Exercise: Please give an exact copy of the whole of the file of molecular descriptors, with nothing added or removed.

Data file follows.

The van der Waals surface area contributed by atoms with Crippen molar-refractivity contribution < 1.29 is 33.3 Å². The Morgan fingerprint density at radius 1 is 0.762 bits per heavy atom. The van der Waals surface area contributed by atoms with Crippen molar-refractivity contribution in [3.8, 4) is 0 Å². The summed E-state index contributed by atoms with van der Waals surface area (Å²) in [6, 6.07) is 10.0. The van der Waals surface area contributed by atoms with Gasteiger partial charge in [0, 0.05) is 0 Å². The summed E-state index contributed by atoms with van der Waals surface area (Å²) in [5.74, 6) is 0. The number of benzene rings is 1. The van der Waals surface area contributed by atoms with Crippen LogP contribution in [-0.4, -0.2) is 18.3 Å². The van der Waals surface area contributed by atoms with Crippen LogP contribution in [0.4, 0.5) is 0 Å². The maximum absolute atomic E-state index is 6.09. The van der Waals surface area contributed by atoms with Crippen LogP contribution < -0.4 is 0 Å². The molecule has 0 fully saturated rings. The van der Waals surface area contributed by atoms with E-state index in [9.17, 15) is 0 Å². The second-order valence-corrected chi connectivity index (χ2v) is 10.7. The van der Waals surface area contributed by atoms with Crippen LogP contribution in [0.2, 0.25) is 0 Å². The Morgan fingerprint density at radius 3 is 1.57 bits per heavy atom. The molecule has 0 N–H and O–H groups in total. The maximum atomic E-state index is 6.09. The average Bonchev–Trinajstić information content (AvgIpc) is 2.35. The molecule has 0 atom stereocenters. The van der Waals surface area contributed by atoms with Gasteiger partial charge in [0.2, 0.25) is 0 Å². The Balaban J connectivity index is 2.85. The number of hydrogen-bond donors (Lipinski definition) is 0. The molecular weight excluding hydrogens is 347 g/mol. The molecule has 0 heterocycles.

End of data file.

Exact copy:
The van der Waals surface area contributed by atoms with Crippen molar-refractivity contribution < 1.29 is 33.3 Å². The Morgan fingerprint density at radius 1 is 0.762 bits per heavy atom. The van der Waals surface area contributed by atoms with Crippen molar-refractivity contribution in [3.8, 4) is 0 Å². The summed E-state index contributed by atoms with van der Waals surface area (Å²) in [6, 6.07) is 10.0. The van der Waals surface area contributed by atoms with Gasteiger partial charge in [0, 0.05) is 0 Å². The summed E-state index contributed by atoms with van der Waals surface area (Å²) in [5.74, 6) is 0. The number of benzene rings is 1. The van der Waals surface area contributed by atoms with Crippen LogP contribution in [-0.4, -0.2) is 18.3 Å². The van der Waals surface area contributed by atoms with Crippen LogP contribution in [0.4, 0.5) is 0 Å². The maximum absolute atomic E-state index is 6.09. The van der Waals surface area contributed by atoms with Crippen LogP contribution < -0.4 is 0 Å². The molecule has 0 fully saturated rings. The van der Waals surface area contributed by atoms with E-state index in [9.17, 15) is 0 Å². The second-order valence-corrected chi connectivity index (χ2v) is 10.7. The van der Waals surface area contributed by atoms with Crippen LogP contribution in [0.2, 0.25) is 0 Å². The Morgan fingerprint density at radius 3 is 1.57 bits per heavy atom. The molecule has 0 N–H and O–H groups in total. The maximum atomic E-state index is 6.09. The average Bonchev–Trinajstić information content (AvgIpc) is 2.35. The molecule has 0 atom stereocenters. The van der Waals surface area contributed by atoms with Gasteiger partial charge in [0.2, 0.25) is 0 Å². The Balaban J connectivity index is 2.85. The number of hydrogen-bond donors (Lipinski definition) is 0. The molecular weight excluding hydrogens is 347 g/mol. The molecule has 0 heterocycles.